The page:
I like your description of the Uncanny Edge. That's how I foresee it. As for meeting Kormack like that, I had plans for more of his plans befalling the party before they meet him, in person that is. Perhaps during one such event or assault on a city they will see him from afar but never can quite get close to him.
It will culminate into a much grander plot but only after Shivenhusk can gather enough resources to fully be a physical issue and a full assault on his aunts power will be under way and at that point He will not need Kormack to further his plans. Go to Comment
I would make this item a central part of a campaign arc. It would be a very effective way to set the darkness of the tone and really motivate heroic PCs to action, especially if they can track down the creator of these mantles. Go to Comment
Being the sadistic bastard that I am, I'd rather drag it out with a slow reveal. Let the PCs face a few of these undead before they learn how the mantle is created. Once it sinks in to them just how many infants have been sacrificed, and how oblivious they have been to the whole thing, they should be nice and motivated. Especially if they come across the discarded remains when trying to track down the culprit. Even better when they know that the longer they take, the more infants that will be sacrificed. Go to Comment
It fuses with their skin. So it can't be removed once an undead dons it? I would say that sounds more like a ritual than an item. And where did the witch get all those infants without arousing outrage? Maybe she was a midwife and told the mothers their babies were stillborn or something, after covertly killing them as they came out.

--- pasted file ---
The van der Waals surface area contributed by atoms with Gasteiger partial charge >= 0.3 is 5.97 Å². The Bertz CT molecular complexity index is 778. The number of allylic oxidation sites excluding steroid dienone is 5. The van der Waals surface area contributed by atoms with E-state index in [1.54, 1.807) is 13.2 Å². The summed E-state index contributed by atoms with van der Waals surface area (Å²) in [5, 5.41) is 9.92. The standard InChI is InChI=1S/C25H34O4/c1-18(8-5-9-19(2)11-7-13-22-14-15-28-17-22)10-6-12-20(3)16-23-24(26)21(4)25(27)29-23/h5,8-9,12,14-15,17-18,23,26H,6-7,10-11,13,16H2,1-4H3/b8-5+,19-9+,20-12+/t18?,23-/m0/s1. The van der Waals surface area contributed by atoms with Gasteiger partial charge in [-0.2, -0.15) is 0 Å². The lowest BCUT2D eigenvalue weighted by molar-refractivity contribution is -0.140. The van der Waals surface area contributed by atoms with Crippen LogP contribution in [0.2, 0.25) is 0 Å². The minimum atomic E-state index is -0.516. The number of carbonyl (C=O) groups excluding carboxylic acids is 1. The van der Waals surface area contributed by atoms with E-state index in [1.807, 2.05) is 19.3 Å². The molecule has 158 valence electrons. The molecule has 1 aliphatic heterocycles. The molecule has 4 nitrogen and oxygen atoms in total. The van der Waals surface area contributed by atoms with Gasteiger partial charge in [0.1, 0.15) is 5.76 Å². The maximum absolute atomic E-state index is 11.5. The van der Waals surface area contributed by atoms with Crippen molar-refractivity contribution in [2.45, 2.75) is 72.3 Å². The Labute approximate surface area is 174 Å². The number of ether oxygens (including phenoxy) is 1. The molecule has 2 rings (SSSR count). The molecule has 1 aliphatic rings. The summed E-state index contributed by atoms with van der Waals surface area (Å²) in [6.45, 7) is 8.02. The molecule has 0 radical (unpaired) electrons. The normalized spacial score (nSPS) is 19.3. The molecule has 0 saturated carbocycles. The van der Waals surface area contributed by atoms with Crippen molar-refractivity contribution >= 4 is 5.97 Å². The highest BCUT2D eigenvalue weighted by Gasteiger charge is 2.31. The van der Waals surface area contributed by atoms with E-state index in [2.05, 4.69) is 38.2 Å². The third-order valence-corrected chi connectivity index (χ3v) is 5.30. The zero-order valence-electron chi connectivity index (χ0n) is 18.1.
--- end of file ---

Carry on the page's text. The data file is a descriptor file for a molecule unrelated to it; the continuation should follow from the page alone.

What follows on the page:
It gives the appearance of cognitive function, but what if you have a zombie don it, will it still go around moaning and what not? Will it protect a vampire from daylight? Go to Comment
Fixed and fixed... the anadem is a crown also detailed as garland or a wreath worn around the "crown" of the head... So it is a band worn on the head. And the voice of said narrator may be seen in the future for another item/NPC etc. Go to Comment
Well, I think this is a really detailed description of a crown/ring/staff/*item*/etc of undead control. The voice of the misery-stricken narrator certainly adds to the pervasively gruesome atmosphere.
The most interesting part is the ambiguous 'soul-binding' between the undead and the sacrificed child. This 'unknown and untested' link is fascinating because it can potentially be used to "interfere" with the control by the main-crown wearer.
Imagine an undead almost completely controlled by a necromancer, yet at the same time, invaded by the thoughts and intelligence(?) of a child.
In this sentence, you need to add, "to believe" after "leads me"...
<i>The fact that he has given me these items and they are far from perfect
leads me that these crowns will be for a dark and nefarious purpose
hence the need for them to be vile</i> Go to Comment
Arakis's zombie problem went largely ignored, because it was believed that the Shai-Hulud (sand worms) would effectively dispose of the undead walkers. Unfortunately the problem grew until the roving herds of sunburnt ghouls threatened the flow of spice. While observing one of the great reanimated masses over take a Harvester from the safety of an ornithopter, an Imperial Zoologists noted that the sand caked flesh eating revenants walked entirely without rhythm.
Shortly after receiving this report the Bene Gesserits claimed to have a solution to Arakis's hellish resurrections. They asserted to the agents of the great houses that the worms could be drawn to the walkers using an ancient sonic weapon. According to the sisters, exposing the zombies to an antediluvian ballad composed by the great master M. Jackson would force them to step in time.